When friends or family come to visit me from out of state they tend to point out just how painfully flat Michigan is. This is, of course, true to some extent, but influenced further by the fact that I’ve lived the past 13 years in either Lansing or Grand Rapids which are both notoriously hill-less. As the state coming in 38th on the list of highest points, Michigan doesn’t hold a candle to Alaska or even New Hampshire, but there are a some (relatively) high points sprinkled around the state that might surprise people who’ve only experienced the flattest portions of our fair state.
The highest of Michigan’s high points
Mount Arvon, located in Baraga County has the highest elevation in Michigan at 1,978 feet. In recent years there have been improvements to the road leading up to the peak making access much easier for those who want to visit. Unfortunately, the U.P. weather being what it is, Mt. Arvon isn’t really a year round location to visit. Most folks will want to wait until the 300 or so inches of snow finally melts off by late summer before making the trek. If you’re a brave winter sort you can try snowmobiling, but a cross country or snow shoeing trip will be around an eight mile adventure if you dare try that.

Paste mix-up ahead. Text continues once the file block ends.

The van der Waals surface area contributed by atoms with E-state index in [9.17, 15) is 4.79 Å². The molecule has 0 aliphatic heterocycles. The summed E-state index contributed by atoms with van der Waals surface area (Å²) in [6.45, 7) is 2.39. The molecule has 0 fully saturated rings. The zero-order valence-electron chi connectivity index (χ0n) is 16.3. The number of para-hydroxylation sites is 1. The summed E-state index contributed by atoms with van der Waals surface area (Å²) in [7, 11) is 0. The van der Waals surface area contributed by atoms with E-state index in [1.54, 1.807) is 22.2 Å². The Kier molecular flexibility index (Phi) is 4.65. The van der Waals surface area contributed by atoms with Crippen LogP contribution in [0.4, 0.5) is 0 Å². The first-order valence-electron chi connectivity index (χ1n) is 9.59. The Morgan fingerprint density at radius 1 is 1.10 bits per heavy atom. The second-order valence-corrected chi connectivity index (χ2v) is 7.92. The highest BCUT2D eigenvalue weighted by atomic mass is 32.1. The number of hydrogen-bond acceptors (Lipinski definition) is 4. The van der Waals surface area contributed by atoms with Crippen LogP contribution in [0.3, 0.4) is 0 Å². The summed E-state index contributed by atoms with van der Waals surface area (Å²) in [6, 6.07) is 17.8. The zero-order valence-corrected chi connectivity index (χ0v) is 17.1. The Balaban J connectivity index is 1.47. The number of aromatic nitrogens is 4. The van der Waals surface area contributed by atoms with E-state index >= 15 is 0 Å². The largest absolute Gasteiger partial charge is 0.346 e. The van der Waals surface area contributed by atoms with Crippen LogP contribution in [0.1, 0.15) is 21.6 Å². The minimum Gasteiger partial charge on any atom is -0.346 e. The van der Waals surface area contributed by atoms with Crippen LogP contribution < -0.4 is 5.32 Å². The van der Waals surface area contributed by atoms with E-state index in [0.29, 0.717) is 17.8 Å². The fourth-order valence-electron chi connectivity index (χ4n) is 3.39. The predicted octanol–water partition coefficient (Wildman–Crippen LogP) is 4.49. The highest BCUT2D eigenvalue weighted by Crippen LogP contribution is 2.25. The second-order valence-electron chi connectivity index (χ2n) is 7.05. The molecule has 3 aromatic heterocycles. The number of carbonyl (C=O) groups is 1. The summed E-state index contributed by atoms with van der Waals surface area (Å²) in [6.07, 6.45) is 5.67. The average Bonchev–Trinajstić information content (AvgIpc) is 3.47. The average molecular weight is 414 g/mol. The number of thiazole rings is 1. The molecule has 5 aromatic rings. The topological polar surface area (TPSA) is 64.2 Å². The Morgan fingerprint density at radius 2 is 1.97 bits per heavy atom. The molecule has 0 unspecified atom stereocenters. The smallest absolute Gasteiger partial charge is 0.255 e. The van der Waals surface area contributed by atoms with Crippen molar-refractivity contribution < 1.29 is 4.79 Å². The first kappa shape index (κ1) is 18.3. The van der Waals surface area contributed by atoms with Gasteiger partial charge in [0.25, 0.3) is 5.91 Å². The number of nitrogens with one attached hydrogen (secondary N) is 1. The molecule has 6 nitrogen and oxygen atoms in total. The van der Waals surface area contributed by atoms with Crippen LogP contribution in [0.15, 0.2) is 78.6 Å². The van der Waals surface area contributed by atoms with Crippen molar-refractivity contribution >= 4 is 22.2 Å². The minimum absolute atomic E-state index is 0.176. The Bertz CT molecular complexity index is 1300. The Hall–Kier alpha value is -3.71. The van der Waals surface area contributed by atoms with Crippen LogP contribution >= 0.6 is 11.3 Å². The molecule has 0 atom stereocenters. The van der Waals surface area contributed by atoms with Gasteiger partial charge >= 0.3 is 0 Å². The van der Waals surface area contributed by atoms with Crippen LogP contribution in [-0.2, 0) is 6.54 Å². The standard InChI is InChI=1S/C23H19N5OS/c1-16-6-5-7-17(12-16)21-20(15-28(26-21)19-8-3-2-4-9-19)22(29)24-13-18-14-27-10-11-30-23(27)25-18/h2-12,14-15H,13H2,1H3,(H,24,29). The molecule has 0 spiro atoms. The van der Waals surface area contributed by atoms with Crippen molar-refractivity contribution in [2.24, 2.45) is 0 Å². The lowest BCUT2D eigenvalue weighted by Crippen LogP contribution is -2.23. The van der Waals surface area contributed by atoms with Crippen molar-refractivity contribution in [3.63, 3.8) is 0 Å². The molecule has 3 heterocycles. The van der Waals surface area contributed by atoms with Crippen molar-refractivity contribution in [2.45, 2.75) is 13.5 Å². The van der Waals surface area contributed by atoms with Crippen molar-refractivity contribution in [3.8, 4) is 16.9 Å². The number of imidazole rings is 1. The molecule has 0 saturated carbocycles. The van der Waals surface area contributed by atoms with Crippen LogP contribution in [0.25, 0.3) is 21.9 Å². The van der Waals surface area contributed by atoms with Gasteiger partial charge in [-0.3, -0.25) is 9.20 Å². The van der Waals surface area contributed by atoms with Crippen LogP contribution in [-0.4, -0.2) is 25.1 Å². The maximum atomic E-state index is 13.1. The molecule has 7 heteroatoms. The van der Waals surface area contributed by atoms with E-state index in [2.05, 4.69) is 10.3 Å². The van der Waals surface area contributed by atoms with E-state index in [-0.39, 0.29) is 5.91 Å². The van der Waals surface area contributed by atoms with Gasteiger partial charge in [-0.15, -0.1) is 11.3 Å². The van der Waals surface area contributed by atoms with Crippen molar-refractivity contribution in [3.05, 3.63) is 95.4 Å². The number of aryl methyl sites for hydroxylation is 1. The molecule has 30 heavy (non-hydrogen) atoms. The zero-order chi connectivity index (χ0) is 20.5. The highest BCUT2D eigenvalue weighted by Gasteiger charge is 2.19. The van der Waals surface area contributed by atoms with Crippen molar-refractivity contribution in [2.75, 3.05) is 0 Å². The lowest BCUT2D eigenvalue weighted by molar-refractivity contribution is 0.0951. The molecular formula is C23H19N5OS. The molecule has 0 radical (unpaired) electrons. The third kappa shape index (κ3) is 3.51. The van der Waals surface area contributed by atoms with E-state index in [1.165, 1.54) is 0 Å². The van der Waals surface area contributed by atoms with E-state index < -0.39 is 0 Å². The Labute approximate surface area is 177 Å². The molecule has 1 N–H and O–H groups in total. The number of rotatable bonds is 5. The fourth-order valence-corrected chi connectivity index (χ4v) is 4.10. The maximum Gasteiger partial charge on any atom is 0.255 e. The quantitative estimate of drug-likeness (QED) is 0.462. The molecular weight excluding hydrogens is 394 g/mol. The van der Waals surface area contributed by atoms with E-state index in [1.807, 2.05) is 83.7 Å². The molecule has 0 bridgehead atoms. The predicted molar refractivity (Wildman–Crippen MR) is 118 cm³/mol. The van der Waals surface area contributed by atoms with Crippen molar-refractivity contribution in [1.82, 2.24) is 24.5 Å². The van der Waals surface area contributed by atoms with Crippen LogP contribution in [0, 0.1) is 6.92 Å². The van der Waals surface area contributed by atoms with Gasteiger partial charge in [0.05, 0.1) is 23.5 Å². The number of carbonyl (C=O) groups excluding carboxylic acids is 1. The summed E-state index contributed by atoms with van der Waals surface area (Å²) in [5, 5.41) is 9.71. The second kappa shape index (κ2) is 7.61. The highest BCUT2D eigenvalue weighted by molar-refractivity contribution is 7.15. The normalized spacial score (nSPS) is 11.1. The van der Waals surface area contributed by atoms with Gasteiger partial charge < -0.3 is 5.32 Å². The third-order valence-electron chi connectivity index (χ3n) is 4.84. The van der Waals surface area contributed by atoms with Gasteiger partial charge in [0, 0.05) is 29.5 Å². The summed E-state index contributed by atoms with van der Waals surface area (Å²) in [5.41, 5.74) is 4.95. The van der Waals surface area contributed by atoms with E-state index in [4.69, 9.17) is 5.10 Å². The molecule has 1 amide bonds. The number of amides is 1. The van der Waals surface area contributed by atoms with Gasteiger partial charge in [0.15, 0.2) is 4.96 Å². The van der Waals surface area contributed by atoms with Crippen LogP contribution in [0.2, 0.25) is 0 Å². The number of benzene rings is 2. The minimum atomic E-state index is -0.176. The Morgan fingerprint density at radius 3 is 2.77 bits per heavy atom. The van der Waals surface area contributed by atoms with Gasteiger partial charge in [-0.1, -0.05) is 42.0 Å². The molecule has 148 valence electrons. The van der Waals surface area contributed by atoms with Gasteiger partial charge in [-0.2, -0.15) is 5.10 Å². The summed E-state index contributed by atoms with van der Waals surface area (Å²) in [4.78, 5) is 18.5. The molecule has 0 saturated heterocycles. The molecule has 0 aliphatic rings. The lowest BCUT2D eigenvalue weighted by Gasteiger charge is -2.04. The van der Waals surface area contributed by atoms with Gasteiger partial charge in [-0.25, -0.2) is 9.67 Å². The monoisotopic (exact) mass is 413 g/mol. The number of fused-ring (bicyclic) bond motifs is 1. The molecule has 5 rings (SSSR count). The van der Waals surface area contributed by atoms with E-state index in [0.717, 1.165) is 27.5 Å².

When you reach the top of Mt. Arvon there’s a blue mailbox for you to register and from there you can take a short walk north to see an amazing panoramic view of Lake Superior which the peak rises over 1,300 feet above.
Looking to visit? Use the map below to find directions to Mt. Arvon.
Lodging options near Mt. Arvon aren’t all that plentiful if you plan on visiting, but here are a few links that might prove helpful:
Michigan’s most prominent point is…in the Lower Peninsula?
I had to do a double take on that one myself, but it turns out it’s true. If you’re not sure what prominence is (like I wasn’t at first) here’s Wikipedia’s definition:
“Prominence characterizes the height of a mountain or hill’s summit by the vertical distance between it and the lowest contour line encircling it but containing no higher summit within it. It is a measure of the independence of a summit.”
So, basically, it’s what appears to be the highest point in Michigan based on the surrounding topography. So where is this magical majestic lower peninsula peak? Briar Hill in Wexford, Michigan. With a prominence of 1,041 feet, it’s almost 100 feet more prominent than Mount Arvon which stands a mere 948 feet above its surrounding topography.
Briar Hill, located south of Traverse City, is located in the Northeast corner of the Huron-Manistee National Forest. This whole area is a popular place for outdoor activities like camping, hiking and kayaking. If you’re interested in making the hike, there are more details on that available here.
Up until the early 1980s, it was also the home of a ski hill. There’s still skiing relatively nearby at Caberfae Peaks if that’s something you want to do during the winter.
Looking to visit? Use the map below to find directions to Briar Hill.
Lodging options near Briar Hill are abundant. Here are some links that you may find useful if you decide to try to scale the lower peninsula’s highest point:
- Hotels.com’s top 10 hotels near Huron Manistee National Forest
- The Green Mill Motel
- Hampton Inn Cadillac
- Best Western Scenic Hill Resort
Do you have a favorite high point in the mitten? If so, let us know in the comments below.